The Supreme Court temporarily denied a motion Wednesday from House Democrats to obtain grand-jury testimony and other documents from former Special Counsel Robert Mueller's Russia investigation as they conduct what they've referred to as an "ongoing presidential impeachment investigation" into President Trump.
The court's order kept undisclosed details from the probe into Russian interference in the 2016 presidential election out of the Democrats' hands until at least early summer. Democrats have until June 1 to brief the court about whether the full case should be heard.
The Democrats had told the court Monday they were in an "ongoing presidential impeachment investigation" while arguing that Mueller's now-completed Russia probe needed to be turned over as a result.
"The [House Judiciary] Committee’s investigation did not cease with the conclusion of the impeachment trial," the Democrats told the nine justices. "If this material reveals new evidence supporting the conclusion that President Trump committed impeachable offenses that are not covered by the articles adopted by the House, the committee will proceed accordingly — including, if necessary, by considering whether to recommend new articles of impeachment."
They were seeking testimony, transcripts and exhibits to look into the possible influence over decisions made in the prosecutions of longtime Trump adviser Roger Stone and former National Security Adviser Michael Flynn.
Stone was sentenced to three years in prison for obstructing Congress and other charges. The Justice Department moved to drop its case against Flynn after serious questions were raised about the nature of the investigation that led to his guilty plea of lying to the FBI.
The Trump administration has been reluctant to turn over further documents related to Mueller's probe to House Democrats. DOJ officials said they turned over all relevant information, citing grand-jury rules for not providing unredacted material.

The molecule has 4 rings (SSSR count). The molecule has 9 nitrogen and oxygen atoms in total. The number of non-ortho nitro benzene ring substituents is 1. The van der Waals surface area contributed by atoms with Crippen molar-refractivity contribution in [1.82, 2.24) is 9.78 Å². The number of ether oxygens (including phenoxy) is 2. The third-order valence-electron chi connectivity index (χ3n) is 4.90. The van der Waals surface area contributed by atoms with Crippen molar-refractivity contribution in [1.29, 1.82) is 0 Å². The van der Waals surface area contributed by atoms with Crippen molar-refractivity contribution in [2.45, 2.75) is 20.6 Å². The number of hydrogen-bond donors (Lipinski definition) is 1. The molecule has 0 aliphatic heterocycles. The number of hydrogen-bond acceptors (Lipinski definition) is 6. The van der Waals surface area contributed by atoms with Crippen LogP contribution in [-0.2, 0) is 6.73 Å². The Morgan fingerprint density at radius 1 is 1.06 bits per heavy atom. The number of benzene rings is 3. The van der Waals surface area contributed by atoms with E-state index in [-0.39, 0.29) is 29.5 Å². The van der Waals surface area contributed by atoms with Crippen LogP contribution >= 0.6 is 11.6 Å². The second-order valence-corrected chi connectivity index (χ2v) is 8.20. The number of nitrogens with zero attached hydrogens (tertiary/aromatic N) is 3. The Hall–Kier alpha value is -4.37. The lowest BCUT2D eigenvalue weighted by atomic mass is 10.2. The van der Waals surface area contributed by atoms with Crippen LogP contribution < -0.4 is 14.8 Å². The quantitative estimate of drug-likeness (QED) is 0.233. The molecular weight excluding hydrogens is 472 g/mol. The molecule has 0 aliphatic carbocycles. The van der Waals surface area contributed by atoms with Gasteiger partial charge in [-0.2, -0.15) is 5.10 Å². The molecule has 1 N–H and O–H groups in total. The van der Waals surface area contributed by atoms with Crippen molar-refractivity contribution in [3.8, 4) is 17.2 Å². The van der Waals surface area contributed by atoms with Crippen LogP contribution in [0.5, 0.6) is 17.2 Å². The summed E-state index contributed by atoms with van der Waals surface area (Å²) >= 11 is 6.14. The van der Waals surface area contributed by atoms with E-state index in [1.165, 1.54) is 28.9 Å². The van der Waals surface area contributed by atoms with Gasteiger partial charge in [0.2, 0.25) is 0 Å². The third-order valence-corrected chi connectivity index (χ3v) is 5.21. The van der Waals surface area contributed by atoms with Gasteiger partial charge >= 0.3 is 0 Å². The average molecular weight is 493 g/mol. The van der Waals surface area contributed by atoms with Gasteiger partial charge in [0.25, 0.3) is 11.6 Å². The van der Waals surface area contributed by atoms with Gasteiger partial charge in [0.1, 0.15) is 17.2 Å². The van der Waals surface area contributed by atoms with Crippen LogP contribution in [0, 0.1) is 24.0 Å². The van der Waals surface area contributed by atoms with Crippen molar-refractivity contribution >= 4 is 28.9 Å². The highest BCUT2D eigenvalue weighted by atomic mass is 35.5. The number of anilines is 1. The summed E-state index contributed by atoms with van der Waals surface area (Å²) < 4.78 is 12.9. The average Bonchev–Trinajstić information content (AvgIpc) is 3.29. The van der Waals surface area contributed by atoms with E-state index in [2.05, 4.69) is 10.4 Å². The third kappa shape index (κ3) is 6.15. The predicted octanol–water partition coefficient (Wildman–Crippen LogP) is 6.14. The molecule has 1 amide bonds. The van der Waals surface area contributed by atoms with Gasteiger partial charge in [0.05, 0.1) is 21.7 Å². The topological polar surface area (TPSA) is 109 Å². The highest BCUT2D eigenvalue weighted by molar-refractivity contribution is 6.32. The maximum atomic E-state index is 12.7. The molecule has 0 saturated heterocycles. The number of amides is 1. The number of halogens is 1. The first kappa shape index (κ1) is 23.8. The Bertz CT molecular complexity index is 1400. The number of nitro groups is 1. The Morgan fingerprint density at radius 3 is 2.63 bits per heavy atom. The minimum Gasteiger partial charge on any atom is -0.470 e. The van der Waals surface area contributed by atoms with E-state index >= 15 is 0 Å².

The agency argued that federal guidelines protected the secrecy of grand-jury materials and that the exception allowing the disclosure "preliminarily to or in connection with a judicial proceeding" didn't apply, especially given Trump's acquittal by the Senate in an impeachment trial earlier this year.
Democrats said the preliminary impeachment hearings in the House constituted a pending judicial proceeding.
The DOJ has been conducting a separate internal review of the Russia investigation origins, which is expected to be completed sometime during the summer.
John Durham, the U.S. attorney for Connecticut, was appointed last year by Attorney General Bill Barr to review the events leading up to the 2016 presidential election and through President Trump’s inauguration on Jan. 20, 2017.
Durham has since expanded his investigation to cover a post-election timeline spanning the spring of 2017 — when Robert Mueller was appointed as special counsel. On Monday, Barr said he didn't expect the probe to lead to any criminal charges against either former President Barack Obama or former Vice President Joe Biden.
"As for President Obama and Vice President Biden, whatever their level of involvement based on what I know, I don’t expect Durham’s work will lead to a criminal investigation of either man," Barr said. "Our concern of potential criminality is focused on others."
Fox News' Gregg Re, Shannon Bream, Joshua Nelson and The Associated Press contributed to this report.